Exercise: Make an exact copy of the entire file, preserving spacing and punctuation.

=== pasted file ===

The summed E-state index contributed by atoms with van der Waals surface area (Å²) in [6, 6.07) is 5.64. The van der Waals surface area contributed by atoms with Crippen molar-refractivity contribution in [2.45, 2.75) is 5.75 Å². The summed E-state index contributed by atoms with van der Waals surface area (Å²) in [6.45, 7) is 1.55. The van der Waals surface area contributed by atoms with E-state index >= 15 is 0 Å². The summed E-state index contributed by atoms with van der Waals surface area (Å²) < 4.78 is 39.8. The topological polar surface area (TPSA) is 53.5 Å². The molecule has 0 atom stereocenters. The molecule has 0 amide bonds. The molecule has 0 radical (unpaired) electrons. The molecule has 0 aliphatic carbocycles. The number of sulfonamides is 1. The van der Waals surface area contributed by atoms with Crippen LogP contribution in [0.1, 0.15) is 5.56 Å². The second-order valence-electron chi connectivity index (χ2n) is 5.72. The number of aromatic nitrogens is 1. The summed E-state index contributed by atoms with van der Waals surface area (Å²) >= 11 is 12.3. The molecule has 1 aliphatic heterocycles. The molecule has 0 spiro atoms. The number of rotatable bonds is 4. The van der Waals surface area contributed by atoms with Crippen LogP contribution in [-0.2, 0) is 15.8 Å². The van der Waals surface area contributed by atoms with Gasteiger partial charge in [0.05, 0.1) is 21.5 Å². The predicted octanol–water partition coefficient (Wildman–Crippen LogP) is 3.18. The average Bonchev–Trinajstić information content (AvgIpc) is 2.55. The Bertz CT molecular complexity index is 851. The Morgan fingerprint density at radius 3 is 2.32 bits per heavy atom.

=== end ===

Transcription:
The summed E-state index contributed by atoms with van der Waals surface area (Å²) in [6, 6.07) is 5.64. The van der Waals surface area contributed by atoms with Crippen molar-refractivity contribution in [2.45, 2.75) is 5.75 Å². The summed E-state index contributed by atoms with van der Waals surface area (Å²) in [6.45, 7) is 1.55. The van der Waals surface area contributed by atoms with E-state index >= 15 is 0 Å². The summed E-state index contributed by atoms with van der Waals surface area (Å²) < 4.78 is 39.8. The topological polar surface area (TPSA) is 53.5 Å². The molecule has 0 atom stereocenters. The molecule has 0 amide bonds. The molecule has 0 radical (unpaired) electrons. The molecule has 0 aliphatic carbocycles. The number of sulfonamides is 1. The van der Waals surface area contributed by atoms with Crippen LogP contribution in [0.1, 0.15) is 5.56 Å². The second-order valence-electron chi connectivity index (χ2n) is 5.72. The number of aromatic nitrogens is 1. The summed E-state index contributed by atoms with van der Waals surface area (Å²) >= 11 is 12.3. The molecule has 1 aliphatic heterocycles. The molecule has 0 spiro atoms. The number of rotatable bonds is 4. The van der Waals surface area contributed by atoms with Crippen LogP contribution in [-0.2, 0) is 15.8 Å². The van der Waals surface area contributed by atoms with Gasteiger partial charge in [0.05, 0.1) is 21.5 Å². The predicted octanol–water partition coefficient (Wildman–Crippen LogP) is 3.18. The average Bonchev–Trinajstić information content (AvgIpc) is 2.55. The Bertz CT molecular complexity index is 851. The Morgan fingerprint density at radius 3 is 2.32 bits per heavy atom.